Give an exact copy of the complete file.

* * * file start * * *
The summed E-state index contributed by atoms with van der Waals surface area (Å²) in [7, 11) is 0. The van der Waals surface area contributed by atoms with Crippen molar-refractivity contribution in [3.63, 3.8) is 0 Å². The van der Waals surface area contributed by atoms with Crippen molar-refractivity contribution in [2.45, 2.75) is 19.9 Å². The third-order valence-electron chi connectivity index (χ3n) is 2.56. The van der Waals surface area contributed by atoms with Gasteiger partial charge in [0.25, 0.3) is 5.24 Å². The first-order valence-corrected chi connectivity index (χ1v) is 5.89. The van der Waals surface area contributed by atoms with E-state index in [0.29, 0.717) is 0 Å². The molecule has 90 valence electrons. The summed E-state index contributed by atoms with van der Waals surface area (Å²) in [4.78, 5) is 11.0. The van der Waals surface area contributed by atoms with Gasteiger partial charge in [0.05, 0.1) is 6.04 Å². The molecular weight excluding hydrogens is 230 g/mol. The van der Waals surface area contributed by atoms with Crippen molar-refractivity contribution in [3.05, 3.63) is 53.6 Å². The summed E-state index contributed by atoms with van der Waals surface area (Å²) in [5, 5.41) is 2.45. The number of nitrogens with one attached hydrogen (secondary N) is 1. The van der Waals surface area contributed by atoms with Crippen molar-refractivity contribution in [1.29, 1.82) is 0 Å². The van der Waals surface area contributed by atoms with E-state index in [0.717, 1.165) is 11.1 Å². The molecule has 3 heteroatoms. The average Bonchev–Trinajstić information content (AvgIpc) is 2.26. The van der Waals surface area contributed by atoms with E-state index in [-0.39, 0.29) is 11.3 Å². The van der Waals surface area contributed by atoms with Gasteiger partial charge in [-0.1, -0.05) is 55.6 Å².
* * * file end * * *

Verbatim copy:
The summed E-state index contributed by atoms with van der Waals surface area (Å²) in [7, 11) is 0. The van der Waals surface area contributed by atoms with Crippen molar-refractivity contribution in [3.63, 3.8) is 0 Å². The van der Waals surface area contributed by atoms with Crippen molar-refractivity contribution in [2.45, 2.75) is 19.9 Å². The third-order valence-electron chi connectivity index (χ3n) is 2.56. The van der Waals surface area contributed by atoms with Gasteiger partial charge in [0.25, 0.3) is 5.24 Å². The first-order valence-corrected chi connectivity index (χ1v) is 5.89. The van der Waals surface area contributed by atoms with E-state index in [0.29, 0.717) is 0 Å². The molecule has 90 valence electrons. The summed E-state index contributed by atoms with van der Waals surface area (Å²) in [4.78, 5) is 11.0. The van der Waals surface area contributed by atoms with Gasteiger partial charge in [0.05, 0.1) is 6.04 Å². The molecular weight excluding hydrogens is 230 g/mol. The van der Waals surface area contributed by atoms with Crippen molar-refractivity contribution in [3.05, 3.63) is 53.6 Å². The summed E-state index contributed by atoms with van der Waals surface area (Å²) in [5, 5.41) is 2.45. The number of nitrogens with one attached hydrogen (secondary N) is 1. The van der Waals surface area contributed by atoms with Crippen molar-refractivity contribution in [1.29, 1.82) is 0 Å². The van der Waals surface area contributed by atoms with E-state index in [0.717, 1.165) is 11.1 Å². The molecule has 3 heteroatoms. The average Bonchev–Trinajstić information content (AvgIpc) is 2.26. The van der Waals surface area contributed by atoms with E-state index in [-0.39, 0.29) is 11.3 Å². The van der Waals surface area contributed by atoms with Gasteiger partial charge in [-0.1, -0.05) is 55.6 Å².